I suppose filmmaker Agnes Varda can be accused of name-dropping in her new autobiographical essay-film, “The Beaches of Agnes.” Every 60 seconds there’s a new anecdote about one famous person or another.
But consider: Varda was turning 80 while she made the movie and she’s been active in European culture for many years. So she’s met a few heavyweights along the way.
The people in her orbit have included dictators (Fidel Castro), sculptors (Alexander Calder) and movie stars (Harrison Ford), so it hardly comes as a surprise when she shares photos of herself hanging out with Jim Morrison in the early 1970s. Of course.
“Beaches” is a whimsical walk back through Varda’s life — and true to her impish spirit, she often photographs herself walking backward, as she recalls the people and places she’s seen.
The Belgian-born Varda started out as a still photographer and made her first feature film, “La Pointe Courte,” in 1954. She returns to the seaside location and revisits actors who were just children when the movie was made.
Varda is not as well known as some of the other members of the French New Wave, but in many ways she got the jump on them and even employed some of her male counterparts in the early days.
She married the singular filmmaker Jacques Demy in 1962, just as he was about to make his all-time musical classic, “The Umbrellas of Cherbourg.” Their success brought them to Hollywood in the late 1960s, where they made a couple of counterculture movies and apparently enjoyed the sun.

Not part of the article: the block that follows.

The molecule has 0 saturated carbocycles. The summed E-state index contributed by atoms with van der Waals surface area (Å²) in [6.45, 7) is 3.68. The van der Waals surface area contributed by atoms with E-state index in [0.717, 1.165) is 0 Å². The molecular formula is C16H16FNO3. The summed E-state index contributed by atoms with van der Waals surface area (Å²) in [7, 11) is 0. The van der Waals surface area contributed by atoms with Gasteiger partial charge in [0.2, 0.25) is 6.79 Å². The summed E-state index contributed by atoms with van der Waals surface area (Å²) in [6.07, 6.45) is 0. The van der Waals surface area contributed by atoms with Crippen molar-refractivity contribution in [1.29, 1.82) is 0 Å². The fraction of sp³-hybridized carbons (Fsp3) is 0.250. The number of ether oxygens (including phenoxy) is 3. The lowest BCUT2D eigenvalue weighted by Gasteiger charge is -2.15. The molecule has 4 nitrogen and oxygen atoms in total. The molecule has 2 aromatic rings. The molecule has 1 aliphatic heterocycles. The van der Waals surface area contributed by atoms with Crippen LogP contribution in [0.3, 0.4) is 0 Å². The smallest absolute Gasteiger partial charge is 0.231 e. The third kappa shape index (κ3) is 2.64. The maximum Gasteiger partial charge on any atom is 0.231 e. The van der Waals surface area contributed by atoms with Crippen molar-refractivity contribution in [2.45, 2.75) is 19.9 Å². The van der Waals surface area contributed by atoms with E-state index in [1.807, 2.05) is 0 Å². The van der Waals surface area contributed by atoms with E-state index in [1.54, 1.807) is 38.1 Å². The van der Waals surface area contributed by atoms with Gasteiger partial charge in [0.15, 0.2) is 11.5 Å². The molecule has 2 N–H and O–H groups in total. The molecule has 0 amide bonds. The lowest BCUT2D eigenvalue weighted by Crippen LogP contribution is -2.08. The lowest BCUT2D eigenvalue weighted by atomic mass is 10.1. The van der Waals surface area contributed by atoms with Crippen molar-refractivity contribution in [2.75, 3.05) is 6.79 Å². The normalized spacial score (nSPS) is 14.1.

Varda, as a friend reminds her on camera, once walked away from a Hollywood project because a studio executive pinched her cheek (according to her, it was because she didn’t get final cut).
Demy died in 1990 and Varda still appears genuinely bereft at the loss. Her 1991 film “Jacquot de Nantes” is about his childhood and is something of a companion piece to this film.
She includes clips from her own movies, such as “Cleo From 5 to 7” and the 1985 masterpiece “Vagabond.” Her life’s output is erratic, but maybe that’s her personality.
There’s nothing conventional about “The Beaches of Agnes,” which is somehow reassuring. Varda has spent her life going her own peculiar way and there’s absolutely no reason an 80-year-old shouldn’t be avant-garde and zany. Even when it comes to recalling her life story — especially when it comes to that.